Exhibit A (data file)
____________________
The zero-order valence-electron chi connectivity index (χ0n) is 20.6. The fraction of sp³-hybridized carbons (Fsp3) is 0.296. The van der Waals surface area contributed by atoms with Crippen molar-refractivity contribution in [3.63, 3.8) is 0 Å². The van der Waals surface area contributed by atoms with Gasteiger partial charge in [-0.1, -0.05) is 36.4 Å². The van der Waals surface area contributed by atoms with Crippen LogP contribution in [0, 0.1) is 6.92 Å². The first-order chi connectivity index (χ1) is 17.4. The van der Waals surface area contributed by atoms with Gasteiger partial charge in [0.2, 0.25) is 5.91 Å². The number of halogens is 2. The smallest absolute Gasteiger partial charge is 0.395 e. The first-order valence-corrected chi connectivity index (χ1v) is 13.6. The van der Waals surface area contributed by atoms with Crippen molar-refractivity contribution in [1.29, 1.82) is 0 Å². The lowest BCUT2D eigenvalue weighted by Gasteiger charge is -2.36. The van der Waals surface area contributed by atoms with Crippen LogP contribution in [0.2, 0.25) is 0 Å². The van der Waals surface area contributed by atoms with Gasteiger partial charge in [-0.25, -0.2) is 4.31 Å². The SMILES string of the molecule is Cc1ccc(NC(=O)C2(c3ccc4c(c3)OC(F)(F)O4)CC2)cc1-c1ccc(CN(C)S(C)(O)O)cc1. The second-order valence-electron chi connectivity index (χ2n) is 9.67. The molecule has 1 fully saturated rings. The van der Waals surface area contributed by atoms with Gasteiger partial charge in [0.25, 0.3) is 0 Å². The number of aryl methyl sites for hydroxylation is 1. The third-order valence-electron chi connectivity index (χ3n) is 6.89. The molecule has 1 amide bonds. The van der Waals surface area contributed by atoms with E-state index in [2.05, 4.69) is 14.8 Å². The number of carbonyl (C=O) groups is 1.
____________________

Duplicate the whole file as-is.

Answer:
The zero-order valence-electron chi connectivity index (χ0n) is 20.6. The fraction of sp³-hybridized carbons (Fsp3) is 0.296. The van der Waals surface area contributed by atoms with Crippen molar-refractivity contribution in [3.63, 3.8) is 0 Å². The van der Waals surface area contributed by atoms with Gasteiger partial charge in [-0.1, -0.05) is 36.4 Å². The van der Waals surface area contributed by atoms with Crippen LogP contribution in [0, 0.1) is 6.92 Å². The first-order chi connectivity index (χ1) is 17.4. The van der Waals surface area contributed by atoms with Gasteiger partial charge in [0.2, 0.25) is 5.91 Å². The number of halogens is 2. The smallest absolute Gasteiger partial charge is 0.395 e. The first-order valence-corrected chi connectivity index (χ1v) is 13.6. The van der Waals surface area contributed by atoms with Crippen molar-refractivity contribution in [1.29, 1.82) is 0 Å². The lowest BCUT2D eigenvalue weighted by Gasteiger charge is -2.36. The van der Waals surface area contributed by atoms with Crippen LogP contribution in [0.2, 0.25) is 0 Å². The van der Waals surface area contributed by atoms with Gasteiger partial charge in [-0.25, -0.2) is 4.31 Å². The SMILES string of the molecule is Cc1ccc(NC(=O)C2(c3ccc4c(c3)OC(F)(F)O4)CC2)cc1-c1ccc(CN(C)S(C)(O)O)cc1. The second-order valence-electron chi connectivity index (χ2n) is 9.67. The molecule has 1 fully saturated rings. The van der Waals surface area contributed by atoms with Gasteiger partial charge in [0.25, 0.3) is 0 Å². The number of aryl methyl sites for hydroxylation is 1. The third-order valence-electron chi connectivity index (χ3n) is 6.89. The molecule has 1 amide bonds. The van der Waals surface area contributed by atoms with E-state index in [2.05, 4.69) is 14.8 Å². The number of carbonyl (C=O) groups is 1.